If you've visited London over the past year, you may well have witnessed the progress of the Shard as it begins to dominate the city skyline.
It's already the UK's tallest skyscraper and when it's completed in 2012, the 87 storey building will stand at a staggering 310 metres (1,016ft).
But even when it reaches its peak, the Shard will still lag behind a series of largely anonymous structures dotted across the UK countryside.
They're part of a network of TV transmitters which has sprung up across the country over the last 60 years, beaming pictures into millions of homes across the land.
The tallest can stretch well over 300 metres – such as the Belmont transmitting station in Lincolnshire.
Built in the mid 1960s and serving viewers in Lincolnshire and East Yorkshire, the Belmont mast was at one time the tallest structure in the EU.
And while preparations for the digital switchover saw the mast's height recently lowered by 36 metres, its current height (351 metres) is still 41 metres higher than the Shard.
Caldbeck in Cumbria, standing at 337 metres, also towers above the Shard.
The original Caldbeck mast came into service in the early 1960s but a replacement mast was built by owner Arqiva during 2008 in preparation for the digital switchover, making it the first major new television mast to be built for 35 years.
But it's not just their height and function that gets these masts noticed.
The first Emley Moor structure was erected in 1956 to broadcast ITV programmes to Yorkshire.
It was replaced with a second, taller mast eight years later and it was this that came crashing down on 19 March 1969. The new tower consists of 7000 cubic metres of concrete and weighs 11,200 tonnes. It has a hollow centre which has two lifts and an 865-rung ladder. The foundations are 6.1 metres deep.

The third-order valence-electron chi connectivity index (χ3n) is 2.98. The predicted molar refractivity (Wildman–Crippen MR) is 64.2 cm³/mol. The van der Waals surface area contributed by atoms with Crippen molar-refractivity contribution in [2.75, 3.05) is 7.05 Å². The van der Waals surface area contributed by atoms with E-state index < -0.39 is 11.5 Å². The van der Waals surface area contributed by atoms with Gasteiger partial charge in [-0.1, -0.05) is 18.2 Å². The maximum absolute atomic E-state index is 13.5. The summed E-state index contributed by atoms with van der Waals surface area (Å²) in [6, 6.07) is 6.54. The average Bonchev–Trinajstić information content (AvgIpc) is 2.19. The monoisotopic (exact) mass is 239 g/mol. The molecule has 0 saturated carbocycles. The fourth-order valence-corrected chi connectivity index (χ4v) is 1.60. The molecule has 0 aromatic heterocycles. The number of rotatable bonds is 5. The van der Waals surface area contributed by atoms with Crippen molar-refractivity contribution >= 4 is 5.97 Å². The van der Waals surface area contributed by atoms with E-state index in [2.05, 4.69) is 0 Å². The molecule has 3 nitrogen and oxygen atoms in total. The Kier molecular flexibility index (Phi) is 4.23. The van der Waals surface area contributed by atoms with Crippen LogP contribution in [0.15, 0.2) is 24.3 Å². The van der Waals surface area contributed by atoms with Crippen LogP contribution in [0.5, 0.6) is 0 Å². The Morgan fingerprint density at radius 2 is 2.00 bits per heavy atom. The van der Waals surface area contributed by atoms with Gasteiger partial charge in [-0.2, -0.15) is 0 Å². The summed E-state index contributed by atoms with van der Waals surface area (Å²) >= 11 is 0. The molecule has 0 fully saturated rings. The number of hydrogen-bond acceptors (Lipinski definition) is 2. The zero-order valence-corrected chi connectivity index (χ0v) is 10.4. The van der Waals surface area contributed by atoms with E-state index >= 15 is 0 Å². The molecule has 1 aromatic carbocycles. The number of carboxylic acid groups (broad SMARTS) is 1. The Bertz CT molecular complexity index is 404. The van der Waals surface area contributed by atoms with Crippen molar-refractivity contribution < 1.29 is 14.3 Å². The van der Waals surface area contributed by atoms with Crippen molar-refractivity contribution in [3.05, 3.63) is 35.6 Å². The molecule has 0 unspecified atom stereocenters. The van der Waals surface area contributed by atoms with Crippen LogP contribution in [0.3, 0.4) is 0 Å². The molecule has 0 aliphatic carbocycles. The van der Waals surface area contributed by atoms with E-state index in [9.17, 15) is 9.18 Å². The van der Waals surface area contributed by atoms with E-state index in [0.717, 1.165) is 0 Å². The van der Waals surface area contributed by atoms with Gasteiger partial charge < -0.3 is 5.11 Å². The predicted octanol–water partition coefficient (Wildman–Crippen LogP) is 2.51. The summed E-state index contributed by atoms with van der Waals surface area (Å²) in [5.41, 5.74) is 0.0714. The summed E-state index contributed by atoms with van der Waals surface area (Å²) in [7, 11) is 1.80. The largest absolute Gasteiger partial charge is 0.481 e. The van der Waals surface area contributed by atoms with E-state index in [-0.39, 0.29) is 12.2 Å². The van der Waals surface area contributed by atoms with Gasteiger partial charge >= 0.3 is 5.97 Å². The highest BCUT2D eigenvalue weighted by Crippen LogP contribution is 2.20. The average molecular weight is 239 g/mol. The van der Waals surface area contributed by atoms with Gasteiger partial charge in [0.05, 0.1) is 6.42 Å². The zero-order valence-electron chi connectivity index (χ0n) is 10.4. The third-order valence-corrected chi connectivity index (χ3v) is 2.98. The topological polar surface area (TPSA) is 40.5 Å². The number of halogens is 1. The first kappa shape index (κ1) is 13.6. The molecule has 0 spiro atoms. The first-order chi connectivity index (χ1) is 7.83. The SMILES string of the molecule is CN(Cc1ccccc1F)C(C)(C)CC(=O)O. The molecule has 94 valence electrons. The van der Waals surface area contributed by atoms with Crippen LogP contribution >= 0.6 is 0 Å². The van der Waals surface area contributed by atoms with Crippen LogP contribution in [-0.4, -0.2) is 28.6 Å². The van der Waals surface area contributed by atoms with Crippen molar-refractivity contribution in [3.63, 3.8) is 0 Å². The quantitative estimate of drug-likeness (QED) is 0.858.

The Emley Moor transmitter (330 metres) in West Yorkshire is a Grade II listed building, as well as being the tallest freestanding structure in the UK.
The current tapered concrete tower entered service in 1971 after its predecessor was felled by ice and strong winds two years earlier.
As well as being a notable Northern landmark, the Emley tower has been described as combining perfect technical performance with architectural elegance in its supreme slenderness.
The UK's first television transmitter was at Alexandra Place in London, which began broadcasting BBC programmes to London and the Home Counties in 1936.
It wasn't until 1949 that Sutton Coldfield became the first transmitter to broadcast outside London, bringing BBC TV pictures to audiences in the Midlands.
This was followed two years later by Holme Moss in the Pennines, and then by Kirk O'Shotts in Scotland and Wenvoe in South Wales the following year as the rollout of a national television service gathered pace.
You could be forgiven for thinking that in this era of satellite and cable, the humble TV transmitter has lost some of its importance.
But if you receive your TV through an aerial, it will get its signal from one of over 1150 transmitters dotted around the country.
Most viewers can receive their programmes from one of the 80 major transmitters that are spread across the UK.
However, some households are not able to receive a reliable service from one of these transmitters, perhaps because they live in a valley, or live a long way from a major transmitter mast.
Instead, most of these households can receive signals from one of the 1,074 smaller ‘relay' transmitter sites that extend coverage to communities outside the reach of the major transmitters.
If you want to find out which transmitter serves your area, check your postcode on Digital UK's website.
Ofcom also publishes maps showing the locations of TV transmitters in each broadcasting region of the UK.
Transmitter coverage does often overlap, and signals from the major transmitters travel much further than the smaller relays.
Therefore the closest transmitter to you may not necessarily be the one you receive your signals from.